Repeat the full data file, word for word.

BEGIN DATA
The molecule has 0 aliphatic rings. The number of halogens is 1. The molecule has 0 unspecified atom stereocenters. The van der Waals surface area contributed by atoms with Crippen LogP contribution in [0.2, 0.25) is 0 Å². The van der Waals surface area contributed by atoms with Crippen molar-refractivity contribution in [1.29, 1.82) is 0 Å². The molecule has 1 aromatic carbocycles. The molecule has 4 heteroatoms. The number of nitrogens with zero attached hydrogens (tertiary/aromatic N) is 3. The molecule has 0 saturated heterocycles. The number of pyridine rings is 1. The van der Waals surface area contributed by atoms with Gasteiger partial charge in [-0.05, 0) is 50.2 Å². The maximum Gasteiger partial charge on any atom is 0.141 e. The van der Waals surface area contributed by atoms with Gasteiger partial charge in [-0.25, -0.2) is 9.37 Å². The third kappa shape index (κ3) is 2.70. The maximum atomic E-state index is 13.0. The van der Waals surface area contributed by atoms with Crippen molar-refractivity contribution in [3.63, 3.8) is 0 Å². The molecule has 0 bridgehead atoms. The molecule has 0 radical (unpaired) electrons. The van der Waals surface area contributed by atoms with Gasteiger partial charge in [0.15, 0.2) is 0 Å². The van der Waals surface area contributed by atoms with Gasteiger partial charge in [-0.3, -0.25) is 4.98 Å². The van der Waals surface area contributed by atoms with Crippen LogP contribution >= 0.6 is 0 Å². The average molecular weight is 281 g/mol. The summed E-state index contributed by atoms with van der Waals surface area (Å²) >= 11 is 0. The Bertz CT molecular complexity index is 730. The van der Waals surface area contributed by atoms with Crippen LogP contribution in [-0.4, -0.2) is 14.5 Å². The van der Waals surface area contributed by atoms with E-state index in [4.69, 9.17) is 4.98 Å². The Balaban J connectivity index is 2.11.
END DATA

The molecule has 0 aliphatic rings. The number of halogens is 1. The molecule has 0 unspecified atom stereocenters. The van der Waals surface area contributed by atoms with Crippen LogP contribution in [0.2, 0.25) is 0 Å². The van der Waals surface area contributed by atoms with Crippen molar-refractivity contribution in [1.29, 1.82) is 0 Å². The molecule has 1 aromatic carbocycles. The molecule has 4 heteroatoms. The number of nitrogens with zero attached hydrogens (tertiary/aromatic N) is 3. The molecule has 0 saturated heterocycles. The number of pyridine rings is 1. The van der Waals surface area contributed by atoms with Gasteiger partial charge in [-0.05, 0) is 50.2 Å². The maximum Gasteiger partial charge on any atom is 0.141 e. The van der Waals surface area contributed by atoms with Gasteiger partial charge in [-0.25, -0.2) is 9.37 Å². The third kappa shape index (κ3) is 2.70. The maximum atomic E-state index is 13.0. The van der Waals surface area contributed by atoms with Crippen molar-refractivity contribution in [3.63, 3.8) is 0 Å². The molecule has 0 bridgehead atoms. The molecule has 0 radical (unpaired) electrons. The van der Waals surface area contributed by atoms with Gasteiger partial charge in [0.15, 0.2) is 0 Å². The van der Waals surface area contributed by atoms with Gasteiger partial charge in [-0.3, -0.25) is 4.98 Å². The van der Waals surface area contributed by atoms with Crippen LogP contribution >= 0.6 is 0 Å². The average molecular weight is 281 g/mol. The summed E-state index contributed by atoms with van der Waals surface area (Å²) >= 11 is 0. The Bertz CT molecular complexity index is 730. The van der Waals surface area contributed by atoms with Crippen LogP contribution in [-0.4, -0.2) is 14.5 Å². The van der Waals surface area contributed by atoms with E-state index in [4.69, 9.17) is 4.98 Å². The Balaban J connectivity index is 2.11.